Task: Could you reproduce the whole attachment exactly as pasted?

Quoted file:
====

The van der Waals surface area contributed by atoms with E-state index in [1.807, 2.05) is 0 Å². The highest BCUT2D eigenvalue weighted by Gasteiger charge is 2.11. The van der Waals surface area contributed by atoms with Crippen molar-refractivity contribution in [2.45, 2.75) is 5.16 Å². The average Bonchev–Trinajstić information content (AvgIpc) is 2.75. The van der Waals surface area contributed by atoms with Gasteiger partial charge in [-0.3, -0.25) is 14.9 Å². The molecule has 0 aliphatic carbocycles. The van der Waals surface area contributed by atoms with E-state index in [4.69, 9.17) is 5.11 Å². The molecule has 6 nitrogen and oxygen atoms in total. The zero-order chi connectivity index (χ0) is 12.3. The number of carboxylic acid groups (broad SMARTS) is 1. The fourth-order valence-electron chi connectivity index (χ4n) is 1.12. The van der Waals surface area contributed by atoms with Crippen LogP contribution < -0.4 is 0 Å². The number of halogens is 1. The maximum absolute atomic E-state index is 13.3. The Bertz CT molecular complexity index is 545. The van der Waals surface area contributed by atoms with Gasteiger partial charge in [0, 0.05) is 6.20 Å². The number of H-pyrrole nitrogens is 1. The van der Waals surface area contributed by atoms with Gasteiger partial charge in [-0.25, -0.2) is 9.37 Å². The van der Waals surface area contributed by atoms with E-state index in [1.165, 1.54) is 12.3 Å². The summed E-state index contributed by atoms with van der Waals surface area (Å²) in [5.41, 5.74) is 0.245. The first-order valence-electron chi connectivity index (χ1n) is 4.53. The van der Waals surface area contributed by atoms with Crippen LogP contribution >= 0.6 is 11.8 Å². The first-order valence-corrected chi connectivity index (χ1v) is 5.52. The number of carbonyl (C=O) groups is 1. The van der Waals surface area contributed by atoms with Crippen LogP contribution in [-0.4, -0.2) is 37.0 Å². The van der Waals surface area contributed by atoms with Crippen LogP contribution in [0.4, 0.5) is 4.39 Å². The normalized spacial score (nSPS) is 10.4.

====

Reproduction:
The van der Waals surface area contributed by atoms with E-state index in [1.807, 2.05) is 0 Å². The highest BCUT2D eigenvalue weighted by Gasteiger charge is 2.11. The van der Waals surface area contributed by atoms with Crippen molar-refractivity contribution in [2.45, 2.75) is 5.16 Å². The average Bonchev–Trinajstić information content (AvgIpc) is 2.75. The van der Waals surface area contributed by atoms with Gasteiger partial charge in [-0.3, -0.25) is 14.9 Å². The molecule has 0 aliphatic carbocycles. The van der Waals surface area contributed by atoms with E-state index in [4.69, 9.17) is 5.11 Å². The molecule has 6 nitrogen and oxygen atoms in total. The zero-order chi connectivity index (χ0) is 12.3. The number of carboxylic acid groups (broad SMARTS) is 1. The fourth-order valence-electron chi connectivity index (χ4n) is 1.12. The van der Waals surface area contributed by atoms with Crippen LogP contribution < -0.4 is 0 Å². The number of halogens is 1. The maximum absolute atomic E-state index is 13.3. The Bertz CT molecular complexity index is 545. The van der Waals surface area contributed by atoms with Gasteiger partial charge in [0, 0.05) is 6.20 Å². The number of H-pyrrole nitrogens is 1. The van der Waals surface area contributed by atoms with Gasteiger partial charge in [-0.25, -0.2) is 9.37 Å². The van der Waals surface area contributed by atoms with E-state index in [1.165, 1.54) is 12.3 Å². The summed E-state index contributed by atoms with van der Waals surface area (Å²) in [5.41, 5.74) is 0.245. The first-order valence-electron chi connectivity index (χ1n) is 4.53. The van der Waals surface area contributed by atoms with Crippen LogP contribution >= 0.6 is 11.8 Å². The first-order valence-corrected chi connectivity index (χ1v) is 5.52. The number of carbonyl (C=O) groups is 1. The van der Waals surface area contributed by atoms with Crippen LogP contribution in [-0.4, -0.2) is 37.0 Å². The van der Waals surface area contributed by atoms with Crippen LogP contribution in [0.4, 0.5) is 4.39 Å². The normalized spacial score (nSPS) is 10.4.